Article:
Northern Pacific Rattlesnake

Photo: Heidi Rockney
Photo: Heidi Rockney

Crotalus oreganus

What they look like

  • Northern Pacific Rattlesnakes are medium-sized snakes that are usually around 36 inches long.
  • Most are greenish brown or greenish gray with many dark brown blotches, each surrounded by a lighter color, along their back.
  • Like all rattlesnakes, they have a flat triangular head and a rattle at the end of their tail.

All About Amphibians

Name: Northern Pacific Rattlesnake (Crotalus oreganus)
Order: Snakes (Squamata)
Family: Vipers and Pit Vipers (Viperidae)

Fast Facts

Where they live

  • View a map of where they live.
  • Northern Pacific Rattlesnakes can be found in many drier regions throughout North America, from Southwestern Canada through western United States (including eastern Washington) to northern Mexico.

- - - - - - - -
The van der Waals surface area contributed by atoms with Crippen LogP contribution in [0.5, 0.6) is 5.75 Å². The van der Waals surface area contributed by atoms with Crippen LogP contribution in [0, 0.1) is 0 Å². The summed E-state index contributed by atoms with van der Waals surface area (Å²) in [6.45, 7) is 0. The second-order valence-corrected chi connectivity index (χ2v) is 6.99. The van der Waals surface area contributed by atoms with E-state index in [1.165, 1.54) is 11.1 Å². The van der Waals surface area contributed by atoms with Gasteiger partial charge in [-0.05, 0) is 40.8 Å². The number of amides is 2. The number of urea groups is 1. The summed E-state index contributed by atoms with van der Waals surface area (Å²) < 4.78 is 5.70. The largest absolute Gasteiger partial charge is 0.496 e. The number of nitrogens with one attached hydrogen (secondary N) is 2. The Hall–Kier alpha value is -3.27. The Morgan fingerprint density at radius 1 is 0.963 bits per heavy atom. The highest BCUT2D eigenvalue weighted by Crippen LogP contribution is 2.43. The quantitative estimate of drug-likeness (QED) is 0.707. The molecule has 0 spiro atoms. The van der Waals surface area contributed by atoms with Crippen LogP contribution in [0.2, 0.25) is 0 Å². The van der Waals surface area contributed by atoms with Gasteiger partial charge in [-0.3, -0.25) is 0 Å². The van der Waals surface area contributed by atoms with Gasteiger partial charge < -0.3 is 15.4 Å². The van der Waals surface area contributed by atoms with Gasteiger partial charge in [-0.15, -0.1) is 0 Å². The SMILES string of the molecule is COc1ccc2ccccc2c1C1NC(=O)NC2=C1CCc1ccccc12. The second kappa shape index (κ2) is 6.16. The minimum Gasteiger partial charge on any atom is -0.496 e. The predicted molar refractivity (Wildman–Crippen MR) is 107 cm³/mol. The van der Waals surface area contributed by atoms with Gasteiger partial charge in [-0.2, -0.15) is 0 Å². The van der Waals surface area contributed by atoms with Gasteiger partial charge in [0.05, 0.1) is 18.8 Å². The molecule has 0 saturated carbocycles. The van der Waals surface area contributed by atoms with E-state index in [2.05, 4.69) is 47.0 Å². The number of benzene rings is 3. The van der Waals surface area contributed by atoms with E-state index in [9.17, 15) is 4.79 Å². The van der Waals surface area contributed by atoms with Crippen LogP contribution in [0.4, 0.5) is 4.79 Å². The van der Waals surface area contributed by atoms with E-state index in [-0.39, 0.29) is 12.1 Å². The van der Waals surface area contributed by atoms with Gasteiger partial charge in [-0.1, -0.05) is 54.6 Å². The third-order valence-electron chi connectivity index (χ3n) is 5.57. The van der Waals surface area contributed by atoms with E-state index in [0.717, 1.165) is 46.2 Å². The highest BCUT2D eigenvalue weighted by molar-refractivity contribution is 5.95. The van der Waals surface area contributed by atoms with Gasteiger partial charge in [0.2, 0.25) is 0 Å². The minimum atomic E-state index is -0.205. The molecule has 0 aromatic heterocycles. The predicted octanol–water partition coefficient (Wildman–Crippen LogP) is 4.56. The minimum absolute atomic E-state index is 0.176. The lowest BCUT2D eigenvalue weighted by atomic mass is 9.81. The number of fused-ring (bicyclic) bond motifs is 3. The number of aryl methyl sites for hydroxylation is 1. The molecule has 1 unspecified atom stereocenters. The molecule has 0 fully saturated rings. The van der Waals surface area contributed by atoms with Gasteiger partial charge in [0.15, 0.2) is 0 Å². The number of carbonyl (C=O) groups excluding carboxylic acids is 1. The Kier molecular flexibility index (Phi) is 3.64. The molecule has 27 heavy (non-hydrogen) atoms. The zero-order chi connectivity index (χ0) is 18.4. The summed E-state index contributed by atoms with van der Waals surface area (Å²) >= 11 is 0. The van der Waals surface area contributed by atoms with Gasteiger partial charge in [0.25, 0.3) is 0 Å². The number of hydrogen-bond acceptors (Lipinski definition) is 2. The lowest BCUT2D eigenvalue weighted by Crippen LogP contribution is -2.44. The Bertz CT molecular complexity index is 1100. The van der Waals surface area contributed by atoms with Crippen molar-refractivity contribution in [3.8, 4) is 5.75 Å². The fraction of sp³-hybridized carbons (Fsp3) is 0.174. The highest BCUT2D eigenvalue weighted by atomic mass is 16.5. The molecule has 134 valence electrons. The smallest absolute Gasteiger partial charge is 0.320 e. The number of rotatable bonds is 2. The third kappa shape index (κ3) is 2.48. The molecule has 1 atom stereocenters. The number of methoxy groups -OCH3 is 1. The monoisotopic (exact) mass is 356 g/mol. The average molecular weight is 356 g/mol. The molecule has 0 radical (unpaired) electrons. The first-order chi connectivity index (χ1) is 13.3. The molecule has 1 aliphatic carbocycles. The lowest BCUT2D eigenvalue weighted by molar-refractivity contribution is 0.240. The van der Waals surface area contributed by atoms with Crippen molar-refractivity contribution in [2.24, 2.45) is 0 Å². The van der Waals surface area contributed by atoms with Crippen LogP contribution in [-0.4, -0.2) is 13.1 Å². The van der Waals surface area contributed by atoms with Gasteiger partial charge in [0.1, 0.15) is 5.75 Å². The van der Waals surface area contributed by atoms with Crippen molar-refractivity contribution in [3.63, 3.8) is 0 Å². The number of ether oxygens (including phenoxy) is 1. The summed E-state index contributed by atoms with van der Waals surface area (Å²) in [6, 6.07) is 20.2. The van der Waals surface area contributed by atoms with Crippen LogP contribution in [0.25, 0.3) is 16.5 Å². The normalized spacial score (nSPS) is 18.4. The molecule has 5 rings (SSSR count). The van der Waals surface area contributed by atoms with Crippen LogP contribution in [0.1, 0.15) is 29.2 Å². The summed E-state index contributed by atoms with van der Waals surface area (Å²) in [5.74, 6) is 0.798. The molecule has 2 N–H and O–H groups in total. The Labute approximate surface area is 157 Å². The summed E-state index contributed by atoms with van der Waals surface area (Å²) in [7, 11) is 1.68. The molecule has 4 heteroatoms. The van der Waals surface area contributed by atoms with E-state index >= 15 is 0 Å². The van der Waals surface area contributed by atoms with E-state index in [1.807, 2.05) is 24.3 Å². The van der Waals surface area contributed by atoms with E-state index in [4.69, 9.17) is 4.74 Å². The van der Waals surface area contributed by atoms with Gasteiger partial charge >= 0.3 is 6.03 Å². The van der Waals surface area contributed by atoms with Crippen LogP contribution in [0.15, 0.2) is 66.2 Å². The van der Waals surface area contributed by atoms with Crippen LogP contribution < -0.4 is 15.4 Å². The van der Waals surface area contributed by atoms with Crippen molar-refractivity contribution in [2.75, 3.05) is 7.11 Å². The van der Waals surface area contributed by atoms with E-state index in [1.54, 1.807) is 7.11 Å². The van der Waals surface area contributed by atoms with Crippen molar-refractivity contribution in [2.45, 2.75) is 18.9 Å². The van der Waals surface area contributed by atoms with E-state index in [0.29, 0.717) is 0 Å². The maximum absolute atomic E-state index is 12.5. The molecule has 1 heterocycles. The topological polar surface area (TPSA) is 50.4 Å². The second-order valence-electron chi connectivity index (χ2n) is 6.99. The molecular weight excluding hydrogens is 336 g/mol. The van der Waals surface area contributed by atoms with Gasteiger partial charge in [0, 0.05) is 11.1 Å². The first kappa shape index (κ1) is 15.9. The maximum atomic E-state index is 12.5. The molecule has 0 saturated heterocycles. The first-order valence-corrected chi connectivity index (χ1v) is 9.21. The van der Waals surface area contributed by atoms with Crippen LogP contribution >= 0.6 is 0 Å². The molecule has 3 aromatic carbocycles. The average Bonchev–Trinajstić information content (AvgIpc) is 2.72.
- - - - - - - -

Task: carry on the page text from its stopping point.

• Even though they prefer drier habitats, Northern Pacific Rattlesnakes avoid deserts and instead live in prairies, grasslands, brush, and sometimes in woods, forests, along streams, rock ledges, and caves.

What they eat

  • Northern Pacific Rattlesnakes kill and eat small mammals, amphibians, reptiles, and ground nesting birds using venom that is very deadly to such prey.


  • Between August and October, females give live birth to 4 to 21 young.
  • Oftentimes, many females will gather at a single den to give birth.

Cool Biology Facts

  • The “Crotalus” part of their scientific name comes from a Greek word meaning “little bell”, which refers to their rattle.
  • Each time a rattlesnake sheds its skin, a new segment is added to their rattle. 


  • Northern Pacific Rattlesnakes are considered “least concern” due to their large stable populations and large distribution.
  • View their status on the IUCN Red List of Threatened Species
small brown salamander on bright green vegetation

Amphibians & Reptiles of Washington

Do you know where rattlesnakes live in our state? Or which salamander breathes through its skin? Explore the fascinating diversity of the 26 species of amphibians and 28 reptiles found in Washington state.